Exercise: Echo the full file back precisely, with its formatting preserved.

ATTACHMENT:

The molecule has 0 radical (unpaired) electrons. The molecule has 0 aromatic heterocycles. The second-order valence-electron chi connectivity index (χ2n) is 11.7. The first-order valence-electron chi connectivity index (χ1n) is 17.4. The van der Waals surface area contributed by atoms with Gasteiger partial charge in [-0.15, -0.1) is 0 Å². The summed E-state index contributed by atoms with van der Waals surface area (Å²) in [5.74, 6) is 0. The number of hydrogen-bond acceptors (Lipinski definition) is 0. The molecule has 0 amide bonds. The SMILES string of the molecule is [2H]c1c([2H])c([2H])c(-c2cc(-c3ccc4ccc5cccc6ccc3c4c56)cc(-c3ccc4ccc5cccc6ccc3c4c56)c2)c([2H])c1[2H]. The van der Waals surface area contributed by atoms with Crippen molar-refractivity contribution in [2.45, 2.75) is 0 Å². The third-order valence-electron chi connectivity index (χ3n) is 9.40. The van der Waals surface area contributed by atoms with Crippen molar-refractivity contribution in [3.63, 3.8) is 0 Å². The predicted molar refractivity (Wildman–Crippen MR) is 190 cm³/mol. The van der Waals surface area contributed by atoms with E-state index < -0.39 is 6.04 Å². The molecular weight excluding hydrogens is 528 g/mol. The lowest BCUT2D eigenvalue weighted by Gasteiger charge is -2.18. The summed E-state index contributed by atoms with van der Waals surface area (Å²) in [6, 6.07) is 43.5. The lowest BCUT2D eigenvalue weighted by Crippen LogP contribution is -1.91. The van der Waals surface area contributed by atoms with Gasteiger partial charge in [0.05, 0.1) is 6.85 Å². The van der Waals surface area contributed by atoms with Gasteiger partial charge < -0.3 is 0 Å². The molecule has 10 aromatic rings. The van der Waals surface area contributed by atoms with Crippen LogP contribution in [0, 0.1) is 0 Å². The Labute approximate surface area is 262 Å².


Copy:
The molecule has 0 radical (unpaired) electrons. The molecule has 0 aromatic heterocycles. The second-order valence-electron chi connectivity index (χ2n) is 11.7. The first-order valence-electron chi connectivity index (χ1n) is 17.4. The van der Waals surface area contributed by atoms with Gasteiger partial charge in [-0.15, -0.1) is 0 Å². The summed E-state index contributed by atoms with van der Waals surface area (Å²) in [5.74, 6) is 0. The number of hydrogen-bond acceptors (Lipinski definition) is 0. The molecule has 0 amide bonds. The SMILES string of the molecule is [2H]c1c([2H])c([2H])c(-c2cc(-c3ccc4ccc5cccc6ccc3c4c56)cc(-c3ccc4ccc5cccc6ccc3c4c56)c2)c([2H])c1[2H]. The van der Waals surface area contributed by atoms with Crippen molar-refractivity contribution in [2.45, 2.75) is 0 Å². The third-order valence-electron chi connectivity index (χ3n) is 9.40. The van der Waals surface area contributed by atoms with Crippen molar-refractivity contribution in [3.63, 3.8) is 0 Å². The predicted molar refractivity (Wildman–Crippen MR) is 190 cm³/mol. The van der Waals surface area contributed by atoms with E-state index < -0.39 is 6.04 Å². The molecular weight excluding hydrogens is 528 g/mol. The lowest BCUT2D eigenvalue weighted by Gasteiger charge is -2.18. The summed E-state index contributed by atoms with van der Waals surface area (Å²) in [6, 6.07) is 43.5. The lowest BCUT2D eigenvalue weighted by Crippen LogP contribution is -1.91. The van der Waals surface area contributed by atoms with Gasteiger partial charge in [0.05, 0.1) is 6.85 Å². The van der Waals surface area contributed by atoms with Gasteiger partial charge < -0.3 is 0 Å². The molecule has 10 aromatic rings. The van der Waals surface area contributed by atoms with Crippen LogP contribution in [0, 0.1) is 0 Å². The Labute approximate surface area is 262 Å².